3. if there are multiple alternative construction strategies, then multiple of the above formulations are ok
        • rationale: just stating the obvious...
    6. Augmenting via instance methods:
      1. Optional parameters are provided using builder-pattern instance methods. These methods must begin with with and contain a description of the arguments, like withKeySerde(key serde) or withName(name)
        • rationale: Consistent and compact. Provides informative context (i.e., you don't have to reason about the relative meanings of five methods all named "with" but different argument lists). Also, guaranteed not to conflict with the "reqired arguments" version.
      2. Optional parameters that just toggle a flag can be named enable{FlagName} or disable{FlagName}, but cannot take any arguments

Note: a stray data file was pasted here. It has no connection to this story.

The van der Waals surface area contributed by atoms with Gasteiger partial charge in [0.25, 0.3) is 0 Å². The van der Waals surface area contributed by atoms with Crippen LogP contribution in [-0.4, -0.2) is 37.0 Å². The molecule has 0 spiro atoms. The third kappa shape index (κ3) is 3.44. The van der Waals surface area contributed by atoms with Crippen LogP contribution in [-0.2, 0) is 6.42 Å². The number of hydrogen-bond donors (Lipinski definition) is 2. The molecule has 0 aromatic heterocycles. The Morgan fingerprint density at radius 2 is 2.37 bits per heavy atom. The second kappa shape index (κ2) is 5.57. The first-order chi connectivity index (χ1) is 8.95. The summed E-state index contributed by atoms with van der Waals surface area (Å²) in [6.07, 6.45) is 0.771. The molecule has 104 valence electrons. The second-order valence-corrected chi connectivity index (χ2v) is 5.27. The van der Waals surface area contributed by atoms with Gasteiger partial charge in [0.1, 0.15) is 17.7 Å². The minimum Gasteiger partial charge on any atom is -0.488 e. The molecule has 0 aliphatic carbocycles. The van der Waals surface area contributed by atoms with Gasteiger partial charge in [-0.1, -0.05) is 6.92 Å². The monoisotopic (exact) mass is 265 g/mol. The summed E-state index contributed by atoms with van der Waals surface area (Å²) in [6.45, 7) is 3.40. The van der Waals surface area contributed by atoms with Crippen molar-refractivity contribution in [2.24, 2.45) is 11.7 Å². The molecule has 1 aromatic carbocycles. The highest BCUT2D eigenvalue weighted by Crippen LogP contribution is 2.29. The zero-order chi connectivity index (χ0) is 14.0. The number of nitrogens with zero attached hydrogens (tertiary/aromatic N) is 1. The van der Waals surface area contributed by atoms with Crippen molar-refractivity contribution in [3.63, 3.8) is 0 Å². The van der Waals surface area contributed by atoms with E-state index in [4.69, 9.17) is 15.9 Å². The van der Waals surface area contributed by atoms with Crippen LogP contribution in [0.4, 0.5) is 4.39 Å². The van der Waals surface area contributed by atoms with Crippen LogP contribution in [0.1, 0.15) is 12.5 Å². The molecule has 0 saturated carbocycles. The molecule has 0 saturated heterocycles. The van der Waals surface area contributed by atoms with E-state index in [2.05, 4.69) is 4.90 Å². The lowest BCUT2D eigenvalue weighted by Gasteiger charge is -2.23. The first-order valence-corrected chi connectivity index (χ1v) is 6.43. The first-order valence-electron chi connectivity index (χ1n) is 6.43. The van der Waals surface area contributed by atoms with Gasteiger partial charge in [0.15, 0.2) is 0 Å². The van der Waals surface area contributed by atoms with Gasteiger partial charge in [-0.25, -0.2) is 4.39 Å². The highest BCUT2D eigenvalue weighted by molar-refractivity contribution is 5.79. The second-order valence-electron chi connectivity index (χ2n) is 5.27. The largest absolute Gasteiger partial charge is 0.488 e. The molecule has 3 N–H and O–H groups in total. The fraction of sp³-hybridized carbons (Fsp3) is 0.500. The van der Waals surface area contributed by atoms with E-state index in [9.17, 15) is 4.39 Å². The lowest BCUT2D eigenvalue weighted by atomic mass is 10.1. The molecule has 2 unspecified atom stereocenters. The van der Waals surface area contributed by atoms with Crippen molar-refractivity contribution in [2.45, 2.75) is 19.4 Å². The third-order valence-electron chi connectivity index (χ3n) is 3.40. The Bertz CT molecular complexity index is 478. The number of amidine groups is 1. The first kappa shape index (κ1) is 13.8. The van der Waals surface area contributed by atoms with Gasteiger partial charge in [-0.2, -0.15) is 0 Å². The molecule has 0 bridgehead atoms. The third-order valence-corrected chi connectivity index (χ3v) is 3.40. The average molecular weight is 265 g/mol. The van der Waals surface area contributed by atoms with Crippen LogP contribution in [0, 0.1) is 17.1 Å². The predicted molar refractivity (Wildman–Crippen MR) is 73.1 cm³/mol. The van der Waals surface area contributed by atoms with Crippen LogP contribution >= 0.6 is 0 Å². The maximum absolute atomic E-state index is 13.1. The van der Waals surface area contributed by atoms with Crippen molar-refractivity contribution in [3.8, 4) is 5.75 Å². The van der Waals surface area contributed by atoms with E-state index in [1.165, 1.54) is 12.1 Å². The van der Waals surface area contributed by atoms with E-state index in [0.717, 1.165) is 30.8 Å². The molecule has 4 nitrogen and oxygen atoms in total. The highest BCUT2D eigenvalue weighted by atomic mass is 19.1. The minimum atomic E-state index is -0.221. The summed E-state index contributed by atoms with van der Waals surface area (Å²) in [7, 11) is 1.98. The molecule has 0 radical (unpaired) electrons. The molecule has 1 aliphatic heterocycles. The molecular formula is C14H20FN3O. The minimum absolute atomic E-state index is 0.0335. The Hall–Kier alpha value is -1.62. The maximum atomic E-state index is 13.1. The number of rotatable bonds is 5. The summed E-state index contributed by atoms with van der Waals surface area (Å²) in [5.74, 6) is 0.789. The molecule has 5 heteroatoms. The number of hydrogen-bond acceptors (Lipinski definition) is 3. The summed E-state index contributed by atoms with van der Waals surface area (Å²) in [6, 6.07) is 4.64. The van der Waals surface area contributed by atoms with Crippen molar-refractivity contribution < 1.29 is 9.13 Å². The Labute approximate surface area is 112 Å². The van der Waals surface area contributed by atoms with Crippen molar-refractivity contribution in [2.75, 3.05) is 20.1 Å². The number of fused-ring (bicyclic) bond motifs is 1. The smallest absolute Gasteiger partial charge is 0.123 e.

• rationale: Basically just a concession to avoid boolean flags as arguments, like withLogging(false).
    7. Getters: All arguments, whether from the factory or the builder methods, should be available by getters
      • rationale: This makes the Parameters objects transparent, so users can inspect their own parameters (this is a stumbling point that our current setters-only policy creates for some users). Plus it benefits maintainers, since we no longer have to have an "internal" doppelganger for every. single. config. Finally, it's necessary in conjunction with the "final class" rule.